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MIAMI-The Miami-Dade County Commission has quashed a bid to dismiss the federal lawsuit it filed earlier this year against the Air Force over its decision to prohibit the development of a commercial airport at the abandoned Homestead Air Force Base.

In rejecting the proposal, it appears the county remains committed to a potentially lengthy legal battle over an Air Force decision earlier this year that declared portions of the 1,800 acres at the abandoned air base as too environmentally sensitive for commercial development.

Instead, the Air Force offered to deed 700 acres to the county but for mixed-use commercial purposes.

Last month, County Commissioner Katy Sorenson suggested the county should dismiss the lawsuit and mount a community-wide lobbying effort to persuade the federal government to convey the property to the county.

The proposal rested on the hope that the Air Force might rescind its administrative ruling, in light of the affect of the Sept. 11 national tragedy on the local economy, and tourism in particular.

Sorenson’s proposal didn’t appear to have much of a chance for passage last week, considering the commission’s Transportation Infrastructure & Environmental Committee issued an unfavorable recommendation on the proposal.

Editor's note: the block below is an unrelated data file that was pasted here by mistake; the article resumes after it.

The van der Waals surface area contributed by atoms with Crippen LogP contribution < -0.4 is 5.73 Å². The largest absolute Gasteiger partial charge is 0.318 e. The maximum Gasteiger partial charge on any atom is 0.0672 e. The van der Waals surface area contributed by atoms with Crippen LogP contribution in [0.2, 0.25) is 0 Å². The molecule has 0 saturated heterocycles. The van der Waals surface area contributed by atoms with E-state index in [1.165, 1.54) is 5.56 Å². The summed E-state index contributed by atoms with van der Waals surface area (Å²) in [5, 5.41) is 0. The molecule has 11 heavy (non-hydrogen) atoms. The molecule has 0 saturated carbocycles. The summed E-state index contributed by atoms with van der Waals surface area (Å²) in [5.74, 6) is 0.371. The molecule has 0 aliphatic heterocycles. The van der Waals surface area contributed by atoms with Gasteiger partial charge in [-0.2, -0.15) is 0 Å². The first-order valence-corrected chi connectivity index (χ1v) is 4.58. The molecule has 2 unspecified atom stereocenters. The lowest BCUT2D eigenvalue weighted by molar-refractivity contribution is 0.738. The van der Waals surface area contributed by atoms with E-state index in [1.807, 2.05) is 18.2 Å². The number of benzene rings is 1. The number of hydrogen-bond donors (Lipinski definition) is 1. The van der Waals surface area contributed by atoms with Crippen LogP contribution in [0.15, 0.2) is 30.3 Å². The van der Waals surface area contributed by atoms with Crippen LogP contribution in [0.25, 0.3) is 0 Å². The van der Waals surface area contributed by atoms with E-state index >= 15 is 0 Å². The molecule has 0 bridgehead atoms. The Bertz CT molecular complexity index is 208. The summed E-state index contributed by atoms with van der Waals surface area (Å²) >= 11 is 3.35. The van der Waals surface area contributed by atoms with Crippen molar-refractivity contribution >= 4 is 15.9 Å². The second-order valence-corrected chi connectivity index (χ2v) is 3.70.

In rejecting Sorenson’s proposal, it also appears the commission is committed to an uphill legal battle. In May, a federal judge ruled against the county’s petition–and another related lawsuit–that sought injunctive relief against the Air Force administrative rule.

U.S. Judge Paul L. Friedman ruled neither the county nor the plaintiffs in a separate case proved either would suffer irreparable harm if the court denied their petitions for injunctions.

In its petition, the county urged Friedman to uphold an Air Force record of decision issued in 1994 that declared 1,800 acres at the air base as suitable for commercial airport development.

Acting on that 1994 decision, the county argued it had invested as much as $9 million over the past several years in advance of redeveloping the site as a commercial airport. The county even selected Homestead Air Base Developers Inc., one of the plaintiffs, as the developer.

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